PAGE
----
Edward II

by

Christopher Marlowe

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The Sun Symbol Icon

In Edward II, as in much Renaissance literature, the sun functions as a symbol of the reigning monarch. This is likely at least in part the result of the prevailing cosmology of the day. Elizabethan England viewed the universe in terms of an orderly and hierarchical “Great Chain of Being,” and analogies could be drawn between various relationships along the chain: the sun, for instance, naturally “ruled” the planets in much the same way a king naturally “ruled” his subjects. Not surprisingly, then, various characters in Edward II compare Edward himself to the sun, as when Warwick scolds Gaveston for trying “like Phaëthon” to control the sun/king.

Using this basic symbolism as a starting point, Marlowe also plays with sun imagery to develop the play's themes and plot. Edward's favorites, for instance, draw on the metaphor frequently, but often in personal rather than political ways. When Edward summons Gaveston to his side at the beginning of the play, Gaveston questions, “What need the arctic people love starlight, / To whom the sun shines both by day and night?”. The lines, which immediately precede Gaveston's resolution to ignore the nobility entirely, underscore the extent to which Edward’s personal relationship with Gaveston supersedes his responsibilities as king. It is therefore fitting that when Edward finally falls from power, he remarks that “kings, when regiment is gone, / [Are] but perfect shadows in a sunshine day”: far from being a sun himself, Edward now feels that his rule is, in effect, a trick of the light.

The Sun Quotes in Edward II

The Edward II quotes below all refer to the symbol of The Sun. For each quote, you can also see the other characters and themes related to it (each theme is indicated by its own dot and icon, like this one:
Sex, Lineage, and the Natural Order Theme Icon
). Note: all page numbers and citation info for the quotes below refer to the Methuen Drama edition of Edward II published in 2014.
Act 4, Scene 6 Quotes

Spencer, I see our souls are fleeted hence;
We are deprived the sunshine of our life.
Make for a new life, man; throw up thy eyes,
And heart and hand to heaven's immortal throne,
Pay nature's debt with cheerful countenance.
Reduce we all our lessons unto this:
To die, sweet Spencer, therefore live we all;
Spencer, all live to die, and rise to fall.

Related Characters: Baldock (speaker), Edward II, Spencer Junior
Related Symbols: The Sun
Page Number: 4.6.104–111
Explanation and Analysis:
Act 5, Scene 1 Quotes

But what are kings, when regiment is gone,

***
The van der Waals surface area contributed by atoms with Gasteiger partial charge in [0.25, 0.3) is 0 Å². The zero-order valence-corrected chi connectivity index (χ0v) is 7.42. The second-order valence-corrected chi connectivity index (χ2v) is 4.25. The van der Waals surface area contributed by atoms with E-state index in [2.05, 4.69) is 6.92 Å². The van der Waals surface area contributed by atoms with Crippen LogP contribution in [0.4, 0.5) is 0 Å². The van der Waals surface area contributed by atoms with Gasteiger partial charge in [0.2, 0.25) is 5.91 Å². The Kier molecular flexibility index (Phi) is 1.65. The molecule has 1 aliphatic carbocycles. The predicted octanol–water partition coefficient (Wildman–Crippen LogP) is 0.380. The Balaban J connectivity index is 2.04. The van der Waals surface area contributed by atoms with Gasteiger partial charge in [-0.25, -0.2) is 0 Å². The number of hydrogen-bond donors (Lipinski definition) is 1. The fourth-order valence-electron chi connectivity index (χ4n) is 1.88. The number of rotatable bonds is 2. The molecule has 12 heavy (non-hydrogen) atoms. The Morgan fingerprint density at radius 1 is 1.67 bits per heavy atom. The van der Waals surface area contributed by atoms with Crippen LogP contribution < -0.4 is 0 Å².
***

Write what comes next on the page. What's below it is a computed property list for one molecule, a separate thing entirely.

But perfect shadows in a sunshine day?
My nobles rule; I bear the name of King.
I wear the crown, but am controlled by them

Related Characters: Edward II (speaker), Mortimer Junior
Related Symbols: The Sun
Page Number: 5.1.27–30
Explanation and Analysis:
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The Sun Symbol Timeline in Edward II

The timeline below shows where the symbol The Sun appears in Edward II. The colored dots and icons indicate which themes are associated with that appearance.
Act 1, Scene 1
Sex, Lineage, and the Natural Order Theme Icon
Monarchy, Legitimacy, and Loyalty Theme Icon
...of the world in order to be with Edward, whose presence he compares to the sun. That being the case, Gaveston casually dismisses the common people and the nobility alike, vowing... (full context)
Act 1, Scene 4
Sex, Lineage, and the Natural Order Theme Icon
Monarchy, Legitimacy, and Loyalty Theme Icon
Language and Violence Theme Icon
...manipulating the King: “Ignoble vassal, that like Phaëthon / Aspir'st unto the guidance of the sun.” Mortimer Junior, however, assures his fellow nobles that Edward and Gaveston's “downfall is at hand.”... (full context)
Monarchy, Legitimacy, and Loyalty Theme Icon
...before him. Edward addresses Lancaster first, urging him to, “as gross vapours perish by the sun, / Even so let hatred with [his] sovereign's smile.” The King then speaks to each... (full context)
Act 3, Scene 2
Monarchy, Legitimacy, and Loyalty Theme Icon
...the nobles, and vowing to “enrich [Spencer] with [the King's] favour / That, as the sunshine, shall reflect over [him].” (full context)
Act 4, Scene 6
Monarchy, Legitimacy, and Loyalty Theme Icon
Language and Violence Theme Icon
Fortune and Tragedy Theme Icon
Spencer Junior and Baldock mourn their parting with Edward, likening him both to the sun and to their own “souls.” Baldock concludes that there is nothing left for them to... (full context)
Act 5, Scene 1
Sex, Lineage, and the Natural Order Theme Icon
Monarchy, Legitimacy, and Loyalty Theme Icon
Fortune and Tragedy Theme Icon
...mood changes. He questions whether kings are actually anything more than “perfect shadows in a sunshine day,” and remarks bitterly that he now rules only in name. Finally, he questions whether... (full context)